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David Iben put it well when he said, 'Volatility is not a risk we care about. What we care about is avoiding the permanent loss of capital.' So it seems the smart money knows that debt - which is usually involved in bankruptcies - is a very important factor, when you assess how risky a company is. As with many other companies Sykes Enterprises, Incorporated (NASDAQ:SYKE) makes use of debt. But the more important question is: how much risk is that debt creating?
When Is Debt Dangerous?
Debt and other liabilities become risky for a business when it cannot easily fulfill those obligations, either with free cash flow or by raising capital at an attractive price. Part and parcel of capitalism is the process of 'creative destruction' where failed businesses are mercilessly liquidated by their bankers. However, a more frequent (but still costly) occurrence is where a company must issue shares at bargain-basement prices, permanently diluting shareholders, just to shore up its balance sheet. Of course, the upside of debt is that it often represents cheap capital, especially when it replaces dilution in a company with the ability to reinvest at high rates of return. The first step when considering a company's debt levels is to consider its cash and debt together.
What Is Sykes Enterprises's Net Debt?
The image below, which you can click on for greater detail, shows that Sykes Enterprises had debt of US$49.0m at the end of June 2020, a reduction from US$92.0m over a year. But on the other hand it also has US$129.1m in cash, leading to a US$80.1m net cash position.
A Look At Sykes Enterprises's Liabilities
We can see from the most recent balance sheet that Sykes Enterprises had liabilities of US$260.0m falling due within a year, and liabilities of US$247.0m due beyond that. Offsetting this, it had US$129.1m in cash and US$383.5m in receivables that were due within 12 months. So these liquid assets roughly match the total liabilities.
This state of affairs indicates that Sykes Enterprises's balance sheet looks quite solid, as its total liabilities are just about equal to its liquid assets. So while it's hard to imagine that the US$1.27b company is struggling for cash, we still think it's worth monitoring its balance sheet. Simply put, the fact that Sykes Enterprises has more cash than debt is arguably a good indication that it can manage its debt safely.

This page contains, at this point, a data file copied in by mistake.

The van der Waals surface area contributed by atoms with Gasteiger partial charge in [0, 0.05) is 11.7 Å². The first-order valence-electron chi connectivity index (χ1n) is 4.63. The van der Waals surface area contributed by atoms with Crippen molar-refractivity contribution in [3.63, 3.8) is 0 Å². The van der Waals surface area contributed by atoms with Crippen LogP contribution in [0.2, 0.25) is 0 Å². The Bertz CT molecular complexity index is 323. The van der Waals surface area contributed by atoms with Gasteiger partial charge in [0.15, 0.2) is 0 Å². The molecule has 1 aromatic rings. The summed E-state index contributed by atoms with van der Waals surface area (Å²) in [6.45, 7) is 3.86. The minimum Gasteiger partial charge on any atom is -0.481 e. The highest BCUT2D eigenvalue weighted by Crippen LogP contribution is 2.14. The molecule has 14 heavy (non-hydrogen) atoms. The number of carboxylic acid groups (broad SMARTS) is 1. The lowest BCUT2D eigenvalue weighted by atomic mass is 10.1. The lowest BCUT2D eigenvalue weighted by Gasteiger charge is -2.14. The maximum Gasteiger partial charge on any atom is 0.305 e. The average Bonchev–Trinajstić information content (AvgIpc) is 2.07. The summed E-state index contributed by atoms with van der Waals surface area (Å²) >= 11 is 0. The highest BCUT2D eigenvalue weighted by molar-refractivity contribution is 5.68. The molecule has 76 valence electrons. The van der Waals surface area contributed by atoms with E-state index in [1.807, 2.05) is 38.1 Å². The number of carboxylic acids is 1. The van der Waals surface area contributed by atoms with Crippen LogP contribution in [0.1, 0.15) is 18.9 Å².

Another good sign is that Sykes Enterprises has been able to increase its EBIT by 24% in twelve months, making it easier to pay down debt. There's no doubt that we learn most about debt from the balance sheet. But it is future earnings, more than anything, that will determine Sykes Enterprises's ability to maintain a healthy balance sheet going forward. So if you want to see what the professionals think, you might find this free report on analyst profit forecasts to be interesting.
Finally, a business needs free cash flow to pay off debt; accounting profits just don't cut it. While Sykes Enterprises has net cash on its balance sheet, it's still worth taking a look at its ability to convert earnings before interest and tax (EBIT) to free cash flow, to help us understand how quickly it is building (or eroding) that cash balance. During the last three years, Sykes Enterprises produced sturdy free cash flow equating to 75% of its EBIT, about what we'd expect. This cold hard cash means it can reduce its debt when it wants to.
While we empathize with investors who find debt concerning, you should keep in mind that Sykes Enterprises has net cash of US$80.1m, as well as more liquid assets than liabilities. The cherry on top was that in converted 75% of that EBIT to free cash flow, bringing in US$86m. So we don't think Sykes Enterprises's use of debt is risky. The balance sheet is clearly the area to focus on when you are analysing debt. However, not all investment risk resides within the balance sheet - far from it. Be aware that Sykes Enterprises is showing 1 warning sign in our investment analysis , you should know about...
If, after all that, you're more interested in a fast growing company with a rock-solid balance sheet, then check out our list of net cash growth stocks without delay.
This article by Simply Wall St is general in nature. It does not constitute a recommendation to buy or sell any stock, and does not take account of your objectives, or your financial situation. We aim to bring you long-term focused analysis driven by fundamental data. Note that our analysis may not factor in the latest price-sensitive company announcements or qualitative material. Simply Wall St has no position in any stocks mentioned.
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